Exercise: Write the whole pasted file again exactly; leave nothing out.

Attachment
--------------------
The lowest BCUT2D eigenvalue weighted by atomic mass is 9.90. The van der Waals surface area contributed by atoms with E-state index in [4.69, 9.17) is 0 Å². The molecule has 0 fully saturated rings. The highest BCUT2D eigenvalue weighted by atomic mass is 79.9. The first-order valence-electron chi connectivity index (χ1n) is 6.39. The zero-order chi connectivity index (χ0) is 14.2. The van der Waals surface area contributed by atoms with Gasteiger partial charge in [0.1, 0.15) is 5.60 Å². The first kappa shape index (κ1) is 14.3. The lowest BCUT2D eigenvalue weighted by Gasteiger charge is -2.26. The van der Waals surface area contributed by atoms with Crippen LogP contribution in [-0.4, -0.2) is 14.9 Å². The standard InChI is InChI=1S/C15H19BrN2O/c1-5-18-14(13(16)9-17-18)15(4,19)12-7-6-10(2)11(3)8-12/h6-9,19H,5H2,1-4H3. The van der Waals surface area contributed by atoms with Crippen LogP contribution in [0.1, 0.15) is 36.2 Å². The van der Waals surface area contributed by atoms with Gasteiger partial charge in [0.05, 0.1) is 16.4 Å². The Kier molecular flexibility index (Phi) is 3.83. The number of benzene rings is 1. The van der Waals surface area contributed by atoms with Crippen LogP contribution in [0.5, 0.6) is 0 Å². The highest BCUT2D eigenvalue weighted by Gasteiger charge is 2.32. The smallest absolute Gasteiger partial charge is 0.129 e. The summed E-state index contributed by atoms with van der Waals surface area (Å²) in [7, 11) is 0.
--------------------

The lowest BCUT2D eigenvalue weighted by atomic mass is 9.90. The van der Waals surface area contributed by atoms with E-state index in [4.69, 9.17) is 0 Å². The molecule has 0 fully saturated rings. The highest BCUT2D eigenvalue weighted by atomic mass is 79.9. The first-order valence-electron chi connectivity index (χ1n) is 6.39. The zero-order chi connectivity index (χ0) is 14.2. The van der Waals surface area contributed by atoms with Gasteiger partial charge in [0.1, 0.15) is 5.60 Å². The first kappa shape index (κ1) is 14.3. The lowest BCUT2D eigenvalue weighted by Gasteiger charge is -2.26. The van der Waals surface area contributed by atoms with Crippen LogP contribution in [-0.4, -0.2) is 14.9 Å². The standard InChI is InChI=1S/C15H19BrN2O/c1-5-18-14(13(16)9-17-18)15(4,19)12-7-6-10(2)11(3)8-12/h6-9,19H,5H2,1-4H3. The van der Waals surface area contributed by atoms with Crippen LogP contribution in [0.1, 0.15) is 36.2 Å². The van der Waals surface area contributed by atoms with Gasteiger partial charge in [0.05, 0.1) is 16.4 Å². The Kier molecular flexibility index (Phi) is 3.83. The number of benzene rings is 1. The van der Waals surface area contributed by atoms with Crippen LogP contribution in [0.5, 0.6) is 0 Å². The highest BCUT2D eigenvalue weighted by Gasteiger charge is 2.32. The smallest absolute Gasteiger partial charge is 0.129 e. The summed E-state index contributed by atoms with van der Waals surface area (Å²) in [7, 11) is 0.